He also forgot to mention Linux (kernel) is licensed via GPL. Does he maybe start to feel the breath of big corps approaching to remove him from room of buttons of his own baby?

Reply Score: 1

Anonymous Member since:
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Two things. Freedom's nice but as anyone will tell you absolute freedom is anarchy and chaos. Two the "crazy GPL" isn't the only license out there that allows source code distribution.

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Anonymous Member since:
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Linus does not say anything about the GPL being bad.

And the quote "Open Source is its own worst enemy when it comes to making significant inroads into the desktop. <u>The fact that you have a million distros and random desktop environments that happen to run on linux has hurt and will always hurt linux on the desktop." is not from Linus but from somebody else in this thread.

Linus has changed his view as such. He still likes the GPL, and he still doesn't care too much about all the booky lawyer stuff. RTFA!

dylansmrjones
kristian AT herkild DOT dk

Reply Score: 0

Anonymous Member since:
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Typo in my earlier post.

Linus has changed his view as such.

This should've been Linus hasn't changed his view as such.

Soort for the typo.

dylansmrjones
kristian AT herkild DOT dk

Reply Score: 0

TBPrince Member since:
2005-07-06

Sorry then. I had read the article and infacts I didn't remember about such quote. Then I found that in other comment and thought it was a quote from article. My guess was bad. ;-)

I was too lazy to go back and try to find that quote on original article. My fault, of course.

Reply Score: 1

valeri_ufo Member since:
2005-07-06

Please, give me a quote where Linus calls that (what he said) freedom.

Reply Score: 1

v GPL/Linux f
by Anonymous on Sun 2nd Oct 2005 06:28 UTC
rant
by butters on Sun 2nd Oct 2005 07:15 UTC
butters
Member since:
2005-07-08

The Linux kernel supports more hardware and more architectures than any other operating system kernel. This, more than any other reason, is why ISVs, OEMs, and embedded systems companies (are beginning to) target Linux.

The kernel is also becoming a mature, stable, and functional product that is beginning to achieve technical parity with more established *nix kernels in certain areas. It isn't just a free clone anymore. For x86/x86-64 hardware, it is questionable whether there exists a better general purpose kernel. Certainly the Solaris and FreeBSD kernels have some compelling advantages, but they also have drawbacks that could be showstoppers for many users. Before you flame me, note that I'm not saying that Linux is a definitively better kernel than Solaris, FreeBSD, etc., but that there are areas where Linux does offer better performance, support, or functionality.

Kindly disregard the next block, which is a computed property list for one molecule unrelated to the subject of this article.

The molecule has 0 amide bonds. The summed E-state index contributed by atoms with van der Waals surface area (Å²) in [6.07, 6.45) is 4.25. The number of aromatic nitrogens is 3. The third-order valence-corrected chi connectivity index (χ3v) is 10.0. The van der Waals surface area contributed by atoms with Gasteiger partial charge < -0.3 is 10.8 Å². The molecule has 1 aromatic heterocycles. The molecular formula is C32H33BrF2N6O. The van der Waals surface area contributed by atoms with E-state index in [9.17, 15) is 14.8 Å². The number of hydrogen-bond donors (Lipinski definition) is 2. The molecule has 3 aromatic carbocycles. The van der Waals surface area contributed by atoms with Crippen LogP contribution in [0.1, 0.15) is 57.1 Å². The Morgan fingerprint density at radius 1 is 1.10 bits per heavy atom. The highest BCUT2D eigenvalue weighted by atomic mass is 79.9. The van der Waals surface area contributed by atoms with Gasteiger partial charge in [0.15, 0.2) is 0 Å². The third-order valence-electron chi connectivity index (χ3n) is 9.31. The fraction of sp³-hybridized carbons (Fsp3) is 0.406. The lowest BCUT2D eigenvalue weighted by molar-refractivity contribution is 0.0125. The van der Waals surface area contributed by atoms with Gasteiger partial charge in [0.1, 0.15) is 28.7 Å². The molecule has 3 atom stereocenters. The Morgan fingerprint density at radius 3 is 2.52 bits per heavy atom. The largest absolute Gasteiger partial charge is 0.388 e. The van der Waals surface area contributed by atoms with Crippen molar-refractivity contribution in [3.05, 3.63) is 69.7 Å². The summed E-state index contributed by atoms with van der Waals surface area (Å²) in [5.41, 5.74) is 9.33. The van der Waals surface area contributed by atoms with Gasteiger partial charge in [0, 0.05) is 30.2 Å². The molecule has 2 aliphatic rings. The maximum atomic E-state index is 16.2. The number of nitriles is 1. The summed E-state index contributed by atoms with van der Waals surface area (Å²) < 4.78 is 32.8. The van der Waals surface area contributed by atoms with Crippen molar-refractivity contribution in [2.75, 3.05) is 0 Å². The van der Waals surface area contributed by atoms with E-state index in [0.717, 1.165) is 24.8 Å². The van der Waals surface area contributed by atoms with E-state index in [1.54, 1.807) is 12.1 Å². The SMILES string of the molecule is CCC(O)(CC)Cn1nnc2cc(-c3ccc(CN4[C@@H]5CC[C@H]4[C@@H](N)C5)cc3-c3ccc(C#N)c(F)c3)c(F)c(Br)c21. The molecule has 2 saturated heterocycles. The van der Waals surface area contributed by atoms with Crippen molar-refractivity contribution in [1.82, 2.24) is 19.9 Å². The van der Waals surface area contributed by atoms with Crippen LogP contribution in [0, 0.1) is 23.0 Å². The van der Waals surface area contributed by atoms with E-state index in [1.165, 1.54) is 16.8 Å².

The community development model is different from what we've seen in the past. Instead of seeing a market and providing a solution, the community produces multitudes of designs, which are evaluated, discussed, and flamewar-ed as new versions of each are distributed. Eventually one project embraces the criticism of the community and produces a solution that becomes a standard. We've seen this in the server space with apache, mySQL, and PHP. Yes, there are alternatives, but these projects have become ubiquitous. We're starting to see this with Firefox in the browser space.

The X11 desktops suffered a significant setback as XFree86 began to stagnate. As a result the desktops that were popular in 2000 are still the dominant X11 DEs. As Xorg development proceeds at a much more rapid rate, the new functionality will provide a means for a new desktop (or new version of an existing desktop) to emerge and eventually become a standard.

Unfortunately the initial corporate investments in the modern X11 desktops coincided with this lull in development, so it is questionable whether new desktops will be received on an equal playing field. Also, I believe that a standard desktop API will emerge before any desktop becomes standard. This will be a relatively slow process, as people's conception of a better desktop vary much more wildly than that of an better webserver or browser. I expect a de facto standard toolkit by 2010. A standard desktop may never truly emerge, but I expect that the predominant desktops will share much of their underlying technology stack and default applications.

A fertile environment for desktops and toolkits is emerging. SymphonyOS (Orchestra Gecko engine), Komodo (Emotion .NET library), Enlightenment (EFL C libraries), KDE4 (Qt4/Plasma), and possibly some emerging Python-based desktops are all slated for the next year or so. Who knows which ones will be hits and which will be duds. But the discussion will continue to rage on OSNews and other forums, and the future of the Linux desktop is bright.

Reply Score: 4

RE: rant
by Anonymous on Sun 2nd Oct 2005 12:02 UTC in reply to "rant"
Anonymous Member since:
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Ok, butters you're making some sense now instead of the usual fanboy rants we see around here.

The kernel is also becoming a mature, stable, and functional product that is beginning to achieve technical parity with more established *nix kernels in certain areas. It isn't just a free clone anymore. For x86/x86-64 hardware, it is questionable whether there exists a better general purpose kernel. Certainly the Solaris and FreeBSD kernels have some compelling advantages, but they also have drawbacks that could be showstoppers for many users. Before you flame me, note that I'm not saying that Linux is a definitively better kernel than Solaris, FreeBSD, etc., but that there are areas where Linux does offer better performance, support, or functionality.